Results of Minimally Invasive TLIFSpinal fusion works best if the vertebrae are supported with screws and a device called a cage. Surgeons are trying to find the best approach for the operation. There are problems operating from the front or back of the patient. In this study, researchers use a transforaminal approach.
Transforaminal lumbar interbody fusion (TLIF) places the hardware from the side rather than from the front or back. In this study a small incision was made. This method makes the operation minimally invasive.
The small opening was three to four centimeters to the side of the spinal column. The facet joint was removed. The cage and screws were inserted (one screw from each side). Special X-rays were used to guide the surgeon.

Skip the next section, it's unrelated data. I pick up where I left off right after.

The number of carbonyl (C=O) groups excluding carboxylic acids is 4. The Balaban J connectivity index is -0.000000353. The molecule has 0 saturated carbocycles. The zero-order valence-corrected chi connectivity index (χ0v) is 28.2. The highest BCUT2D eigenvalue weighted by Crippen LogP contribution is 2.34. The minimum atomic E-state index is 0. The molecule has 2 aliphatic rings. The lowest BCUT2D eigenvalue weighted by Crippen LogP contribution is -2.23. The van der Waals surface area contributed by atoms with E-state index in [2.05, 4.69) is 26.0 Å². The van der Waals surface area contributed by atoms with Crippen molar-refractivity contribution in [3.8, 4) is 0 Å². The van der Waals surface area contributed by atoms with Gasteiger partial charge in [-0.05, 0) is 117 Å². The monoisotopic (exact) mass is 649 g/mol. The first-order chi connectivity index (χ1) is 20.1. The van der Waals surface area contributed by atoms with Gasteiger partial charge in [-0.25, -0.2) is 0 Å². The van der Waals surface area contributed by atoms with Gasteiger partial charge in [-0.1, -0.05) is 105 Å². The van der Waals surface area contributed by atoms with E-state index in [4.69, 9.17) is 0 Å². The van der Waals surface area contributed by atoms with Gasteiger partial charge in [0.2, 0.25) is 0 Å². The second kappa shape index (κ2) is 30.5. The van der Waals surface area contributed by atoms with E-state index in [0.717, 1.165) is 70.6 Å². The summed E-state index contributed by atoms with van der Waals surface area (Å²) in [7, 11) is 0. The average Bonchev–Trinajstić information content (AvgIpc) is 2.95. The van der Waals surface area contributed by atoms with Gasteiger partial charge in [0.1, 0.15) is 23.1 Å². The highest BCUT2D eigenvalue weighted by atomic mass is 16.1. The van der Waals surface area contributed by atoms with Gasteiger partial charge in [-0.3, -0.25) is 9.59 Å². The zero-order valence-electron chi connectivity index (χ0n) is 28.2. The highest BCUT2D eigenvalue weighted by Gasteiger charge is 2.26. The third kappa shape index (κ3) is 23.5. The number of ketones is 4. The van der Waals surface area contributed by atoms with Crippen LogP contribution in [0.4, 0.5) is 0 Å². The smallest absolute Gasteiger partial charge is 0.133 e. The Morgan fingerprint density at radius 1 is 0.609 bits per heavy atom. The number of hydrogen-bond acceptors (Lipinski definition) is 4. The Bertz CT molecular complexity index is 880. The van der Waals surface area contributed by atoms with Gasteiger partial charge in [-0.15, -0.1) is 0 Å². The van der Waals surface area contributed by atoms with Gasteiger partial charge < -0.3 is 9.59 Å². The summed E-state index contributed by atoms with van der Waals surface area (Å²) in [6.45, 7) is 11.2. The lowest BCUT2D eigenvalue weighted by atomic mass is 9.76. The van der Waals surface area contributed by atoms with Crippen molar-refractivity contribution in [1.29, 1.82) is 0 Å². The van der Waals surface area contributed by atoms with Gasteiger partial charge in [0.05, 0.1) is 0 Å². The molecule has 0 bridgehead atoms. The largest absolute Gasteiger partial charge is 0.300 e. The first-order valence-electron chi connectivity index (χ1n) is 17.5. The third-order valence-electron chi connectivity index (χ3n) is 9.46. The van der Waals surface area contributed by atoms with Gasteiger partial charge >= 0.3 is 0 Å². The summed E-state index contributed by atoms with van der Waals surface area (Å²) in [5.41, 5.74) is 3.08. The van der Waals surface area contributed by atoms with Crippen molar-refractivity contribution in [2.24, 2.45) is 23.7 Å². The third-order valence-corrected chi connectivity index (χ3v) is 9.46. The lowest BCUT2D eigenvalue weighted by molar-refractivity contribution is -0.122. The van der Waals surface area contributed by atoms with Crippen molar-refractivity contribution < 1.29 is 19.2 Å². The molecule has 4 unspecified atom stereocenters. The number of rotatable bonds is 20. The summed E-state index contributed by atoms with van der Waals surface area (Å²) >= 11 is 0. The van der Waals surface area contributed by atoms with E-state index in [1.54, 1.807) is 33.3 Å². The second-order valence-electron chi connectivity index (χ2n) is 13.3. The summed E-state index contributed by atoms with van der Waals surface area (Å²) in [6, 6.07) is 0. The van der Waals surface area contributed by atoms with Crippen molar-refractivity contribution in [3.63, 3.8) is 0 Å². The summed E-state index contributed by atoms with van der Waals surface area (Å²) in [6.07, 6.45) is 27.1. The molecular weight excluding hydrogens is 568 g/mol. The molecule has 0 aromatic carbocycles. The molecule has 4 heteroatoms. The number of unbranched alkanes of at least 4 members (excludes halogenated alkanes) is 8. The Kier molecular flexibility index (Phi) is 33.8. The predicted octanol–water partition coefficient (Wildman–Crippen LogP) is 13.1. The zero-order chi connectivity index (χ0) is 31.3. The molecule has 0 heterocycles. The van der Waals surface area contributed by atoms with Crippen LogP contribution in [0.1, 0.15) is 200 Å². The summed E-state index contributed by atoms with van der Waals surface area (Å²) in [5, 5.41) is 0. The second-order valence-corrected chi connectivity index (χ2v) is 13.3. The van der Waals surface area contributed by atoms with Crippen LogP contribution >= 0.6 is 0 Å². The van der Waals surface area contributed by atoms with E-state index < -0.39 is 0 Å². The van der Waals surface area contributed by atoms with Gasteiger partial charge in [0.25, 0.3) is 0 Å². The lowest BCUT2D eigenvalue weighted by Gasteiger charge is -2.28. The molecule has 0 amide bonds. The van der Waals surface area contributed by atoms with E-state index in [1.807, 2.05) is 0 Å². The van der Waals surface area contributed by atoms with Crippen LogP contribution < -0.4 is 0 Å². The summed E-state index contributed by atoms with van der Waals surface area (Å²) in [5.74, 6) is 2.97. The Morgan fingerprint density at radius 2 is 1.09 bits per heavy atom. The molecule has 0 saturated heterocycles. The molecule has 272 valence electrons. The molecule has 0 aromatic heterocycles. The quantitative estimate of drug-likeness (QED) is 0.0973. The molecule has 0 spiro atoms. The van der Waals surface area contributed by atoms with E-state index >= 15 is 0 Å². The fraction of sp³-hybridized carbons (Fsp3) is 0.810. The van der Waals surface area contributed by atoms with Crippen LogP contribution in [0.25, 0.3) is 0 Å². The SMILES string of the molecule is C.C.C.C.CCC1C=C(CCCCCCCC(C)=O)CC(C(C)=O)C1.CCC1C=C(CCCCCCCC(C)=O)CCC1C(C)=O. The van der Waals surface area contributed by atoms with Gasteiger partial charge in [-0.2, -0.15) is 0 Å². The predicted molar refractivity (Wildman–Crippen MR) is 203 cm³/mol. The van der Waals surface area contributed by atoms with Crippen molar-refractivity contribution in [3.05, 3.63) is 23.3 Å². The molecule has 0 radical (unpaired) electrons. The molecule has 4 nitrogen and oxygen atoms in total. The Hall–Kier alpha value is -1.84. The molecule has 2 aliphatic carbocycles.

Patients had relief from pain down the leg right after the operation. Back pain was reduced in most cases. The small incision reduced muscle injury and soft tissue damage. There was also less blood loss during the operation.
The authors support the use of a minimally invasive TLIF over the more standard TLIF with a larger incision. Long-term results must be acceptable before adopting this method.
Jee-Soo Jang, M.D. and Sang-Ho Lee, M.D. Minimally Invasive Transforaminal Lumbar Interbody Fusion with Ipsilateral Pedicle Screw and Contralateral Facet Screw Fixation. In Journal of Neurosurgery: Spine. September 2005. Vol. 3. Number 3. Pp. 218-223.
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